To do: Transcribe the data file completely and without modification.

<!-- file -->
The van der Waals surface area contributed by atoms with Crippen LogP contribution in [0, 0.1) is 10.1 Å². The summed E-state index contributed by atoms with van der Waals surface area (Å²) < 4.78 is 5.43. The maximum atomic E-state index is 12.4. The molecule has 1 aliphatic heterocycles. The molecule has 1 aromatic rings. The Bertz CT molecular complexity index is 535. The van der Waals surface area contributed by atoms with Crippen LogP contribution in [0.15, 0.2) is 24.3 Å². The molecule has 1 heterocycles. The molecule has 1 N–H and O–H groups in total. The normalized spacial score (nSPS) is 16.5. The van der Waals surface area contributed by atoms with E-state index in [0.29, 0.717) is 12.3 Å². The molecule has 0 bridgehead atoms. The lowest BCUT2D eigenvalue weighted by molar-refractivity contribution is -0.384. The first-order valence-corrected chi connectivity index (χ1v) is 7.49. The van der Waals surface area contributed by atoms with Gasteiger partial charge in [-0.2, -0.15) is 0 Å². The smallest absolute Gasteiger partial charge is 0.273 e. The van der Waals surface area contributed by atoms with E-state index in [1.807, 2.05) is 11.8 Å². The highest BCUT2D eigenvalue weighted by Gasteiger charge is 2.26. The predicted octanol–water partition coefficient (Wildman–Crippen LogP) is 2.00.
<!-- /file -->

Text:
The van der Waals surface area contributed by atoms with Crippen LogP contribution in [0, 0.1) is 10.1 Å². The summed E-state index contributed by atoms with van der Waals surface area (Å²) < 4.78 is 5.43. The maximum atomic E-state index is 12.4. The molecule has 1 aliphatic heterocycles. The molecule has 1 aromatic rings. The Bertz CT molecular complexity index is 535. The van der Waals surface area contributed by atoms with Crippen LogP contribution in [0.15, 0.2) is 24.3 Å². The molecule has 1 heterocycles. The molecule has 1 N–H and O–H groups in total. The normalized spacial score (nSPS) is 16.5. The van der Waals surface area contributed by atoms with E-state index in [0.29, 0.717) is 12.3 Å². The molecule has 0 bridgehead atoms. The lowest BCUT2D eigenvalue weighted by molar-refractivity contribution is -0.384. The first-order valence-corrected chi connectivity index (χ1v) is 7.49. The van der Waals surface area contributed by atoms with Gasteiger partial charge in [-0.2, -0.15) is 0 Å². The smallest absolute Gasteiger partial charge is 0.273 e. The van der Waals surface area contributed by atoms with E-state index in [1.807, 2.05) is 11.8 Å². The highest BCUT2D eigenvalue weighted by Gasteiger charge is 2.26. The predicted octanol–water partition coefficient (Wildman–Crippen LogP) is 2.00.